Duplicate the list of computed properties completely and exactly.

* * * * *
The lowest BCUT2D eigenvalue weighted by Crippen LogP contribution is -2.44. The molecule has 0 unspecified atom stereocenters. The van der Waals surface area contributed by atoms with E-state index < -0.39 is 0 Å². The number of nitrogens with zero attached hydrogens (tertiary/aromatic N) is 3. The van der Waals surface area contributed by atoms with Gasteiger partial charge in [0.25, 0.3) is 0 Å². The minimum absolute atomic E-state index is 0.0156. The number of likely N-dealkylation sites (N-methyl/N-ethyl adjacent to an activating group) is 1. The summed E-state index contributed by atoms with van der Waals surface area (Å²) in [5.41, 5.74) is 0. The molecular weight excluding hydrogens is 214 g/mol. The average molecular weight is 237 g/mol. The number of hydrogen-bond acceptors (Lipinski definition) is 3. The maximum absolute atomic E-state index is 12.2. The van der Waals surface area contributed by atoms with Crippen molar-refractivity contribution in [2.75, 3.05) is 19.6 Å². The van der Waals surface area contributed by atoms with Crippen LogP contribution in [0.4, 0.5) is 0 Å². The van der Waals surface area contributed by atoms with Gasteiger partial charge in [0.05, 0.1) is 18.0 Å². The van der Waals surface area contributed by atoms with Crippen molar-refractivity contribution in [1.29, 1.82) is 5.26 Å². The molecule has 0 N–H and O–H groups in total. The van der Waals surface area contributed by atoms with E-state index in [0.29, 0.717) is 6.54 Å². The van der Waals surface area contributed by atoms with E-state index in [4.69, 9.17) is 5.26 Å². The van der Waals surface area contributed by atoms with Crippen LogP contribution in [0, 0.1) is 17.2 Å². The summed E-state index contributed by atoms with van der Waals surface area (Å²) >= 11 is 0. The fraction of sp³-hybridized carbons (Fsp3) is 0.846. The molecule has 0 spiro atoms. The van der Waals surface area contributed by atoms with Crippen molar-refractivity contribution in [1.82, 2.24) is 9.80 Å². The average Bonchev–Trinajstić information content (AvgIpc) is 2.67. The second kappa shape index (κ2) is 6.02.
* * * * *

The lowest BCUT2D eigenvalue weighted by Crippen LogP contribution is -2.44. The molecule has 0 unspecified atom stereocenters. The van der Waals surface area contributed by atoms with E-state index < -0.39 is 0 Å². The number of nitrogens with zero attached hydrogens (tertiary/aromatic N) is 3. The van der Waals surface area contributed by atoms with Gasteiger partial charge in [0.25, 0.3) is 0 Å². The minimum absolute atomic E-state index is 0.0156. The number of likely N-dealkylation sites (N-methyl/N-ethyl adjacent to an activating group) is 1. The summed E-state index contributed by atoms with van der Waals surface area (Å²) in [5.41, 5.74) is 0. The molecular weight excluding hydrogens is 214 g/mol. The average molecular weight is 237 g/mol. The number of hydrogen-bond acceptors (Lipinski definition) is 3. The maximum absolute atomic E-state index is 12.2. The van der Waals surface area contributed by atoms with Crippen molar-refractivity contribution in [2.75, 3.05) is 19.6 Å². The van der Waals surface area contributed by atoms with Crippen LogP contribution in [0.4, 0.5) is 0 Å². The van der Waals surface area contributed by atoms with Gasteiger partial charge in [0.05, 0.1) is 18.0 Å². The van der Waals surface area contributed by atoms with Crippen molar-refractivity contribution in [1.29, 1.82) is 5.26 Å². The molecule has 0 N–H and O–H groups in total. The van der Waals surface area contributed by atoms with E-state index in [0.29, 0.717) is 6.54 Å². The van der Waals surface area contributed by atoms with E-state index in [4.69, 9.17) is 5.26 Å². The van der Waals surface area contributed by atoms with Crippen LogP contribution in [0, 0.1) is 17.2 Å². The summed E-state index contributed by atoms with van der Waals surface area (Å²) >= 11 is 0. The fraction of sp³-hybridized carbons (Fsp3) is 0.846. The molecule has 0 spiro atoms. The van der Waals surface area contributed by atoms with Crippen molar-refractivity contribution in [1.82, 2.24) is 9.80 Å². The average Bonchev–Trinajstić information content (AvgIpc) is 2.67. The second kappa shape index (κ2) is 6.02.